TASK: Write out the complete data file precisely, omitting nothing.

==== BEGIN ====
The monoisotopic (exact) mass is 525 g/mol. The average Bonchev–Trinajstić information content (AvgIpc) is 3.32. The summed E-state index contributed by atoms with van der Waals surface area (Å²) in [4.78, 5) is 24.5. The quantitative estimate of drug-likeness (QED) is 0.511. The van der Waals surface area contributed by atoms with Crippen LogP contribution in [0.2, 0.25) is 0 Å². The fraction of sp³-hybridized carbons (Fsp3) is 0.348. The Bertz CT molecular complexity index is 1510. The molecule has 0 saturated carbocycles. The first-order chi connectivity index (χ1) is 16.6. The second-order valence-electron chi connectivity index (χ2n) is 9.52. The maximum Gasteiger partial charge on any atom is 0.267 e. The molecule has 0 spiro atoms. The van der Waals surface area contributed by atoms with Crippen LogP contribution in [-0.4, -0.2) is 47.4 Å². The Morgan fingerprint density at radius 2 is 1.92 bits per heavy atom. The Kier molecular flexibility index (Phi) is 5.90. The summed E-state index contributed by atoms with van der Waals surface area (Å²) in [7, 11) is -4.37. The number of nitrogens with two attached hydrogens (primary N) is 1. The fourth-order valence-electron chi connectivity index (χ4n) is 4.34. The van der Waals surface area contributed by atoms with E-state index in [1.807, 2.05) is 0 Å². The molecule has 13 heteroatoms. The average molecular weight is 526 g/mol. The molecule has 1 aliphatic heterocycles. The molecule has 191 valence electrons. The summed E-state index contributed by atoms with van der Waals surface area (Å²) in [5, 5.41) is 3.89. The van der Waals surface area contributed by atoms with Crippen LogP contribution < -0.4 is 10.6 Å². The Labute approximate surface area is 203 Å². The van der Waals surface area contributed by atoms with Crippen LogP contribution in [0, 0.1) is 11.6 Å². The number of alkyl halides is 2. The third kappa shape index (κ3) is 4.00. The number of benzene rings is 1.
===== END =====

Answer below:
The monoisotopic (exact) mass is 525 g/mol. The average Bonchev–Trinajstić information content (AvgIpc) is 3.32. The summed E-state index contributed by atoms with van der Waals surface area (Å²) in [4.78, 5) is 24.5. The quantitative estimate of drug-likeness (QED) is 0.511. The van der Waals surface area contributed by atoms with Crippen LogP contribution in [0.2, 0.25) is 0 Å². The fraction of sp³-hybridized carbons (Fsp3) is 0.348. The Bertz CT molecular complexity index is 1510. The molecule has 0 saturated carbocycles. The first-order chi connectivity index (χ1) is 16.6. The second-order valence-electron chi connectivity index (χ2n) is 9.52. The maximum Gasteiger partial charge on any atom is 0.267 e. The molecule has 0 spiro atoms. The van der Waals surface area contributed by atoms with Crippen LogP contribution in [-0.4, -0.2) is 47.4 Å². The Morgan fingerprint density at radius 2 is 1.92 bits per heavy atom. The Kier molecular flexibility index (Phi) is 5.90. The summed E-state index contributed by atoms with van der Waals surface area (Å²) in [7, 11) is -4.37. The number of nitrogens with two attached hydrogens (primary N) is 1. The fourth-order valence-electron chi connectivity index (χ4n) is 4.34. The van der Waals surface area contributed by atoms with E-state index in [1.807, 2.05) is 0 Å². The molecule has 13 heteroatoms. The average molecular weight is 526 g/mol. The molecule has 1 aliphatic heterocycles. The molecule has 191 valence electrons. The summed E-state index contributed by atoms with van der Waals surface area (Å²) in [5, 5.41) is 3.89. The van der Waals surface area contributed by atoms with Crippen LogP contribution < -0.4 is 10.6 Å². The Labute approximate surface area is 203 Å². The van der Waals surface area contributed by atoms with Crippen LogP contribution in [0, 0.1) is 11.6 Å². The number of alkyl halides is 2. The third kappa shape index (κ3) is 4.00. The number of benzene rings is 1.